The Super Bowl View From Seattle's Fish Market

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Taho Kaktutani and Scott Smith, Seahawks fans and fish throwers. Jackie Buttice

You can lateral a three-foot Silvery Wild Alaskan King salmon, but you can't heave it with a proper spiral. That's one of the things I learned yesterday while hanging out at the Pike Place Fish Market, Seattle's fish-flinging institution. The boisterous stall, situated in the nation's oldest continually operating farmers' market (established in 1907), is where fishmongers in wet aprons lob salmon, halibut and steelheads around with an elan worthy of Seahawks quarterback Russell Wilson.

As if in anticipation of today's Super Bowl, the peddlers spent the afternoon huddling, hollering at each other and chucking slippery fish, which sometimes sailed 15 feet from ice-room to counter. The mongers' throwing prowess was developed over the decades as the easiest way to move the big fish around.

"Caution! Low Flying Fish!" says a sign on the wall. A fat Chinook eyes me from a display case. I eye the Chinook back. As we exchange gazes, a mackerel as wide as Marshawn Lynch's thighs hurtles overhead. A counterman catches the creature between head and tail fin as neatly as Richard Sherman picking off a pass. He slaps it onto a wrapping sheet.

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Jackie Buttice

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Six years ago the mongers performed their theatrics for the American Veterinary Medical Association's annual convention in Seattle. The fish were later served for lunch. The outraged president of PETA accused the mongers of celebrating cruelty to marine animals. "What if it was kittens?" she asked. "Would they throw dead kittens like that? I think not!"

The two mongers I interview—Taho Kaktutani and Scott Smith—think throwing fish is no more disrespectful than eating them. Taho grew up in land-locked Indiana. A 10-year veteran of the Fish Market, he's been living in Seattle since 1999. Scott hails from Santa Barbara and settled in Bellingham 12 years ago. He fell out of love with the Oakland Raiders around 2008, when the Silver and Black started sleeping with the fishes. "A clean divorce," he says. "I've been a diehard Seahawks fan ever since."

As we speak, fish fly every which way and the mongers chorus stuff like "KING CRAB IN THE AIR! KING CRAB IN THE AIR!" and "SEA…HAWKS!… SEA…HAWKS!

If the Super Bowl were held in a fish bowl, what species would play quarterback?

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Taho: King Salmon—sleek, agile and on a mission.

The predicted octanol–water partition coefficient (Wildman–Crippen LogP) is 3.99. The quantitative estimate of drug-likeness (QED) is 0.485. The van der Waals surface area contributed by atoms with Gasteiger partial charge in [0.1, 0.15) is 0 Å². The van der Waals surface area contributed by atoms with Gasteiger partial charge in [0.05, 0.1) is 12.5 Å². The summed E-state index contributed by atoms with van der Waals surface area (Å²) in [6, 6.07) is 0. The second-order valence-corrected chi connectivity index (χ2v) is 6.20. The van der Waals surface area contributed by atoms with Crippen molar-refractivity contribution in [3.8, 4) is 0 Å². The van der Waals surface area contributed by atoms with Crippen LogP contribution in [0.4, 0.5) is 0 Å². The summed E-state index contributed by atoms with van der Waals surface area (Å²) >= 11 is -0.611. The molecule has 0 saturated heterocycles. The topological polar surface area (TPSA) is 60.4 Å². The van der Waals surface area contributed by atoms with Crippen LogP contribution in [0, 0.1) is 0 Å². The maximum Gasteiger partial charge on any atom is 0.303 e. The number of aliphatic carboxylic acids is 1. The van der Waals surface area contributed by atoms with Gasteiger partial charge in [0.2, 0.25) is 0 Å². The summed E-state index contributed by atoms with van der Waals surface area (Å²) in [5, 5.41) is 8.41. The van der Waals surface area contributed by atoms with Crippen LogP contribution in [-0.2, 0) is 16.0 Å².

Scott: King Salmon are by far the sexiest fish.

And of all the players in the NFL, who would you pick to call signals?

Scott: I have to say Russell Wilson, our leader, would be my King Salmon.

What sea creatures would fill out the rest of the team?

Taho: Defensive linemen would be Dungeness crabs—stocky, low to the ground.

Scott: Monk fish, he's all crazy lookin' and scares people. I'd say he's like Marshawn Lynch. Beast Mode! All these Sockeyes look real strong—that'd be the defense for me. And then Richard Sherman might be the octopus.

And the Patriot's coach, Bill Belichick?

Scott: He's pretty frumpy and looks pissed off all the time. So he'd be a Lingcod.

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Jackie Buttice

What football plays would be better if run with fish?

Scott: Maybe a quick screen, a quick side screen. Because you can whip that fish real quick. If it's a short distance—like under 10 yards—you can whip a fish real, real quick, maybe even faster than a football. Once you learn the techniques of catching these things, it's really not that hard.

What techniques?

Scott: First, it's got to be a good throw. If you're working with a good throw, then the fish is flying at a 45-degree angle. If it's at 45 degrees, you can practically close your eyes and catch it. Just get underneath and squeeze. It's weird—over time I've been able to kind of see the fish in slow motion when it's flying at me. So I can predict how to catch it by the angle I see it coming: If it's coming in at 45, I just put my hands out. If its nose-diving, I have to bend down and get underneath. Kind of like The Matrix.

Do you ever fumble your fish?

Scott: Yes. Maybe once a day. We have these stunt fish we throw when it gets crowded. They're real fish, but they're kind of beat up.

What's harder to grip, wet salmon skin or wet pigskin?

Taho: A wet football, for sure.

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Jackie Buttice

Have you ever re-created the Legion of Boom with fish?

Scott: Ha! We actually did last week. We set the play, hiked it, threw it and then we had an interception run and celebrated. ESPN came down to film it.

Could a Seattle seahawk take down a Miami dolphin?

Taho: On the field, yes. Not on the Discovery Channel.

What would happen if a salmon were deflated?

Taho: It would definitely be easier to throw.

The Super Bowl View From Seattle's Fish Market | Sports